Rows and rows of vines flanked by rose bushes, draped across precipitous terraces like a patchwork quilt, plunge down to the crystal-clear waters of Lake Geneva. The sun shines bright, gleaming on distant mountaintops. The world’s steepest vineyards, located in Lavaux, in the canton of Vaud in Switzerland, just east of Lausanne, is postcard perfect.
Swiss chocolates, cheese and fondue are commonly known, but few know much about Swiss wines. “It’s because we consume almost 95 per cent of our wines and only around 2 per cent is exported,” says my guide Karin Klappert. The Swiss are among the world’s biggest consumers of wine, and the Swiss vineyards are usually pint-sized and family owned. About 80 per cent of the wine produced is white. It’s usually enjoyed as an aperitif or with the cheese and fish from the region.
History echoes from every corner of the vineyards. The Romans planted the first grapes here, but it was in the 11the century that the Benedictine and Cistercian monks cleared the pine covered slopes and grew grapes, made wine and tackled gravity by building the stacked stone walls on these sun drenched slopes.
Lavaux’s terraces that stretch for nine miles were added to the Unesco World Cultural Heritage list in 2007. Locals claim that the terroir is special here and it has the perfect micro-climate for growing wine because of what they call the “three suns” — the sun, its reflection off the waters of the mirror-like lake and the heat stored by the stone walls, which lengthens the grape season.
Because of the hilly terrain, mechanisation is impossible and some of the steepest vineyards reach up to 350 m above Lake Geneva. Today, the Lavaux region stretches between Lausanne and Vevey, and covers about 830 hectares of vineyards and almost 200 wineries. The Lavaux Terraces today comprise seven appellations, two of which — Dezaley and Calamin — have been given Grand Cru designations, a prestigious ranking of estates.
From the Grand Vaux Station, we walk downhill to the Domaine Croix Duplex, run by siblings Simon and Maude Vogel, who took over a business started by their grandfather Samuel Vogel in 1929, with just three hectares. Today, they have 30 hectares and produce 26 wines from white to red and rose. The soil and its geology also determines the character of the wines. Long ago, this was all covered by glaciers and fossil-rich rock. Today, the chalky-clay soil produces the prized Chasellas grapes which make wines that are low in alcohol, crisp, and with floral notes. “It’s a simple wine that we drink on every occasion,” Maude says.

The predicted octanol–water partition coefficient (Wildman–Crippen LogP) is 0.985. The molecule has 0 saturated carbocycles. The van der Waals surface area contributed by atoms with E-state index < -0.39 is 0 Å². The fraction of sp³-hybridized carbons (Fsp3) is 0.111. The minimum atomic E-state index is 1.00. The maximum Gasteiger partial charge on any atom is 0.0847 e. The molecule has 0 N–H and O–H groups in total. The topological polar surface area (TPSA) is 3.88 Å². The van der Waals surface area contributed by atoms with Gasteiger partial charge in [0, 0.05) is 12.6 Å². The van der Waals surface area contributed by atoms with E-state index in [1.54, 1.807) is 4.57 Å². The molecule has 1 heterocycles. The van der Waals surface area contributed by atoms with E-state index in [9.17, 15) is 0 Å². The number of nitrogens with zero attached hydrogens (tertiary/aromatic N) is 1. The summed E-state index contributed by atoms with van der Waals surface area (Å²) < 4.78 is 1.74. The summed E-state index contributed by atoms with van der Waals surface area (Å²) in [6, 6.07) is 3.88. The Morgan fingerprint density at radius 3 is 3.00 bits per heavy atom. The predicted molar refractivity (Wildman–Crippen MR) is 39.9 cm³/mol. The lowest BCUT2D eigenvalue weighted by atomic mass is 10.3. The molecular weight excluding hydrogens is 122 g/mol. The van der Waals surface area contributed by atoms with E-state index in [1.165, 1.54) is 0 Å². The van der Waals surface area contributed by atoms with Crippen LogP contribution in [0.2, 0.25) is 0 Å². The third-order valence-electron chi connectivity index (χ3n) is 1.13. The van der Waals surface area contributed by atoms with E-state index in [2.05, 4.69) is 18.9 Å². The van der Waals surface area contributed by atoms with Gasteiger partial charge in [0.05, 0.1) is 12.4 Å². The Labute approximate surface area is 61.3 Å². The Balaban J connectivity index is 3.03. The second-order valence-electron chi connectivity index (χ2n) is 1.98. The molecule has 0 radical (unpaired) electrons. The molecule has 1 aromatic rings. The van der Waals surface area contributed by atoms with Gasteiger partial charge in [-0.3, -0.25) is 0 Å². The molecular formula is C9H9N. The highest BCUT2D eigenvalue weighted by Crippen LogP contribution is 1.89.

In the summer, the Lavaux-Panoramic, a dinky train, departs from Cully, taking visitors along the wine trail on steep, terraced vineyards of Lavaux. There are also many hikes and walks. The “Grande Traversée de Lavaux”, with great views of the lake, is the longest, covering 36 km — from the Château de Chillon to Lausanne.
Hiking down from the Domaine to Cully to take our boat back to Lausanne, we walk along narrow-winding roads through vineyards, small villages and miles of stone walls. Cully is lined with narrow cobblestone alleys, historic winegrowers’ houses built between the 16th and 19th century, small squares with fountains and churches.
As it starts drizzling, we huddle inside a café over cups of hot chocolate and look out at the mist-enshrouded lake. Much later, back home, as I pour myself a golden glass of the Chasellas wine, it reminds me of that beautiful day in Lavaux.
Kalpana Sunder is a Chennai-based writer
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